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Guest post: “The Atrocious Attempt at Murder at Ludlow” by Richard Tisdale

Josiah Mister

It’s 1841 and Josiah Mister is on trial in Shrewsbury for attempted murder – committed at the Angel Inn in Ludlow. The victim was William Mackreth, a trader from Bristol who was in the town for the summer fair. In the early hours of the morning, he was brutally attacked by someone who’d been hiding under his bed. He managed to fight him off and his assailant escaped; a trail of blood led to Josiah’s room and he was arrested. But did

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Guest post: A remarkable Great War story revealed – with the help of The British Newspaper Archive by Paul Roberts

Albert Roberts

How The British Newspaper Archive played a key role in the completion of a new book about my great-great-grandfather who had 30 grandsons serving King and Country I found the picture by pure chance – on a village history website. It was of John Roberts, a man with a bushy beard and sideburns and wearing a bowler hat and a big smile. A caption below it was extraordinary. It said he had 30 grandsons serving in the Great War. I

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Guest post: Researching military ancestors in The British Newspaper Archive

Researching military ancestors in The British Newspaper Archive As part of our military themed month, we are delighted to bring you a guest blog post by military researcher Paul Nixon.  Paul is the author of the blogs Army Ancestry Research and Army Service Numbers 1881-1918.  He has also recently launched a new endeavour, British Army Ancestors, a database of over 11 million men who served their monarch and country between 1850 and 1920 and a resource which enables visitors to

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Eliza Ross – the forgotten female burker

Elizabeth Ross, the convicted burkeite

The British Newspaper Archive is proud to feature a guest blog by author Naomi Clifford.  In 2016, Naomi Clifford wrote The Disappearance of Maria Glenn, a story of crime and coercion about the abduction of a sugar plantation heiress.  This year, Clifford is back with a new book, Women and the Gallows 1797-1837: Unfortunate Wretches. Her research into the 131 women hanged in England and Wales involved extensive research in the British Newspaper Archive.  Eliza Ross is just one name featured in the new book to be published

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Pubs, Murder, and Local History in Exeter

The British Newspaper Archive is excited to present a guest blog by David Cornforth.  David is the author if Exeter Pubs, which offers a captivating glimpse into the history of some of Exeter’s most famous pubs.  He also created the local history website Exeter Memories. When I became interested in local history a dozen years ago, I read many books, and spent much time in local archives trawling bound copies of newspapers and other documents. My interest expanded into a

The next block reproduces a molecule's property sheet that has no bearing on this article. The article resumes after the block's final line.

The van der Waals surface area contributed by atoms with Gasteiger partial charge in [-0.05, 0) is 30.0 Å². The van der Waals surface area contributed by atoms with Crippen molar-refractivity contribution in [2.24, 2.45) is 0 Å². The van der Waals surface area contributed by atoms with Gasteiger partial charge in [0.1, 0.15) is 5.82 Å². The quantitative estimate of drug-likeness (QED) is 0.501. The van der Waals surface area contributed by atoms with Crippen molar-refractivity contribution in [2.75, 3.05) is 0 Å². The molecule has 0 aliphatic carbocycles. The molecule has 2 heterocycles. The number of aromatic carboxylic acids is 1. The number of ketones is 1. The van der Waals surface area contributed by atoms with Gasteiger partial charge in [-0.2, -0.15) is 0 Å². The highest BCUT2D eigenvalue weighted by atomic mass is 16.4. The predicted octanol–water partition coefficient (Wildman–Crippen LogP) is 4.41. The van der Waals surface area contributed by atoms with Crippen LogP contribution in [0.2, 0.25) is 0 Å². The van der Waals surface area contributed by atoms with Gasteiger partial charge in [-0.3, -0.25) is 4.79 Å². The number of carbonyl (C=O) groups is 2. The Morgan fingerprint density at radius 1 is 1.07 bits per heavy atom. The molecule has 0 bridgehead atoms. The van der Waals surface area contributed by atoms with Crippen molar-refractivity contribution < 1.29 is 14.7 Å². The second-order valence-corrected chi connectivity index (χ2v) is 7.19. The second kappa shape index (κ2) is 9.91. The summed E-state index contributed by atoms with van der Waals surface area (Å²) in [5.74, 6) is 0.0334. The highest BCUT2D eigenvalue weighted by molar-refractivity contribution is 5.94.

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Who Do You Think You Are? Live 2017 Recap

Thousands arrived at the National Exhibition Centre in Birmingham for Who Do You Think You Are? Live 2017 between Thursday 6 April and Saturday 8 April.  Today, we are reviewing a few of the family history stories revealed during the show and we will share 5 of the top search tips discussed during the event. The event welcomed family historians and genealogists from across the country to come together to discuss their research and to find out more about the

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A Lost Great Grandmother found

I started researching my family history over 20 years ago. I knew that my Grandmother and her sister had been left with guardians in Boston, Lincolnshire when they were very young. My Grandma died when I was young, but in later years my Granddad told me that her parents, my great-grandparents, had gone to Canada and had promised to call for their daughters when they were settled. They never did. As I started my research I soon discovered the names

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A story for Remembrance Day

We’re always delighted to hear about people’s newspaper discoveries, especially when they solve a mystery. Well this week the Uckfield News reported a great story we’d like to share. In a great show of community pride, the people of Uckfield banded together to secure the medals of Private Albert Corden when they appeared for sale online. Since the medals came home they’ve been researching more about Pte Corden but until very recently didn’t have a picture of him. They recently

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The Swindler Asgill

This story was submitted to us by Anne Ammunsden, whose exploration of the British Newspaper Archive led to some amazing discoveries and unravelled some mysteries that had baffled her family for generations When I subscribed to the British Newspaper Archive I did so with the intention of trying to find some reference to a book review my mother sent me (when I was living in Tonga in 1986/7) about a book she thought I would enjoy. The book was a

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Waterloo and the British Press

This blog was submitted by Professor Brian Cathcart. Brian is a professor of journalism at Kingston University London. His book, The News From Waterloo: the race to tell Britain of Wellington’s victory, is published on 30 April by Faber & Faber, price £16.99   How long did it take for the news of Waterloo to reach London? In this bicentenary year of the battle it is something we might expect to know, but the facts turned out to be surprisingly

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